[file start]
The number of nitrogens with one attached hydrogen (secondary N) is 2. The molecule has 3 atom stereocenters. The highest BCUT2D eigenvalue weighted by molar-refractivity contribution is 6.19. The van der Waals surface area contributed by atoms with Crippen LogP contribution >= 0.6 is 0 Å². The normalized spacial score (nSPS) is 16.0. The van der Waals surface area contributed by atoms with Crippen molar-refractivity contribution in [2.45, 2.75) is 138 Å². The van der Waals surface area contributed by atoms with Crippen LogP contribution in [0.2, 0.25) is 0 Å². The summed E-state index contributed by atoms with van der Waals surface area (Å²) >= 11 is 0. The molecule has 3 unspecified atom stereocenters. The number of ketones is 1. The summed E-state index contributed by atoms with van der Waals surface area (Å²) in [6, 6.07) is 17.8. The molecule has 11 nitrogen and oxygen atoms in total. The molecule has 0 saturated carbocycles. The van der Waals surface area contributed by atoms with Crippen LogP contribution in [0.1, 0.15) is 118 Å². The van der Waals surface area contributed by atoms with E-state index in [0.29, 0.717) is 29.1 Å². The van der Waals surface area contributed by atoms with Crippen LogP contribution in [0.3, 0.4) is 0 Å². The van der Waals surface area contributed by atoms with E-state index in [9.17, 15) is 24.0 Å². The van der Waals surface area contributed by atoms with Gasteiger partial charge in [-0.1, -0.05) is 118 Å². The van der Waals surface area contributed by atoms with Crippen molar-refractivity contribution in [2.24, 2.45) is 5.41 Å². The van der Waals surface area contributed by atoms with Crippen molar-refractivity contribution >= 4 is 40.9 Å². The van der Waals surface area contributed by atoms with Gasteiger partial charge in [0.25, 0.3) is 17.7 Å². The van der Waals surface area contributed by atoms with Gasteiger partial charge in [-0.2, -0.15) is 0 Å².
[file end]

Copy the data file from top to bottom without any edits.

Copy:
The number of nitrogens with one attached hydrogen (secondary N) is 2. The molecule has 3 atom stereocenters. The highest BCUT2D eigenvalue weighted by molar-refractivity contribution is 6.19. The van der Waals surface area contributed by atoms with Crippen LogP contribution >= 0.6 is 0 Å². The normalized spacial score (nSPS) is 16.0. The van der Waals surface area contributed by atoms with Crippen molar-refractivity contribution in [2.45, 2.75) is 138 Å². The van der Waals surface area contributed by atoms with Crippen LogP contribution in [0.2, 0.25) is 0 Å². The summed E-state index contributed by atoms with van der Waals surface area (Å²) >= 11 is 0. The molecule has 3 unspecified atom stereocenters. The number of ketones is 1. The summed E-state index contributed by atoms with van der Waals surface area (Å²) in [6, 6.07) is 17.8. The molecule has 11 nitrogen and oxygen atoms in total. The molecule has 0 saturated carbocycles. The van der Waals surface area contributed by atoms with Crippen LogP contribution in [0.1, 0.15) is 118 Å². The van der Waals surface area contributed by atoms with E-state index in [0.29, 0.717) is 29.1 Å². The van der Waals surface area contributed by atoms with Crippen LogP contribution in [0.3, 0.4) is 0 Å². The van der Waals surface area contributed by atoms with E-state index in [9.17, 15) is 24.0 Å². The van der Waals surface area contributed by atoms with Gasteiger partial charge in [-0.1, -0.05) is 118 Å². The van der Waals surface area contributed by atoms with Crippen molar-refractivity contribution in [2.24, 2.45) is 5.41 Å². The van der Waals surface area contributed by atoms with Crippen molar-refractivity contribution >= 4 is 40.9 Å². The van der Waals surface area contributed by atoms with Gasteiger partial charge in [0.25, 0.3) is 17.7 Å². The van der Waals surface area contributed by atoms with Gasteiger partial charge in [-0.2, -0.15) is 0 Å².